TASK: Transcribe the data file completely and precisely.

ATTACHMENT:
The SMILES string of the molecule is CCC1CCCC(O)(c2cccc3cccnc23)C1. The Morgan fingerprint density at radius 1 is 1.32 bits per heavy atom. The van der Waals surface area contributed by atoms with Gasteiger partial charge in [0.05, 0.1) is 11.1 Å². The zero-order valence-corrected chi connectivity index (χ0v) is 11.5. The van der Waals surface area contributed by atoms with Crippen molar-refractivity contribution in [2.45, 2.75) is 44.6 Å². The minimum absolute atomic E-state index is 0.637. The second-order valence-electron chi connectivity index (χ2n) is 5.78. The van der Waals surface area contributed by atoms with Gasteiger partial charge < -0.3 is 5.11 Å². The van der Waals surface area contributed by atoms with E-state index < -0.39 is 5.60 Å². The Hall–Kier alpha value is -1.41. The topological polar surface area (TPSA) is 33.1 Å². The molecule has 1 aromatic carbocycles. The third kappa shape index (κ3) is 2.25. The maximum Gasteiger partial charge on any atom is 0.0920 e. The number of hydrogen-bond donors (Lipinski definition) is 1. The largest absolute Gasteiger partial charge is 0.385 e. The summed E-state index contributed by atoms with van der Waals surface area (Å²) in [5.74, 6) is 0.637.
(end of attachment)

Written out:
The SMILES string of the molecule is CCC1CCCC(O)(c2cccc3cccnc23)C1. The Morgan fingerprint density at radius 1 is 1.32 bits per heavy atom. The van der Waals surface area contributed by atoms with Gasteiger partial charge in [0.05, 0.1) is 11.1 Å². The zero-order valence-corrected chi connectivity index (χ0v) is 11.5. The van der Waals surface area contributed by atoms with Crippen molar-refractivity contribution in [2.45, 2.75) is 44.6 Å². The minimum absolute atomic E-state index is 0.637. The second-order valence-electron chi connectivity index (χ2n) is 5.78. The van der Waals surface area contributed by atoms with Gasteiger partial charge < -0.3 is 5.11 Å². The van der Waals surface area contributed by atoms with E-state index < -0.39 is 5.60 Å². The Hall–Kier alpha value is -1.41. The topological polar surface area (TPSA) is 33.1 Å². The molecule has 1 aromatic carbocycles. The third kappa shape index (κ3) is 2.25. The maximum Gasteiger partial charge on any atom is 0.0920 e. The number of hydrogen-bond donors (Lipinski definition) is 1. The largest absolute Gasteiger partial charge is 0.385 e. The summed E-state index contributed by atoms with van der Waals surface area (Å²) in [5.74, 6) is 0.637.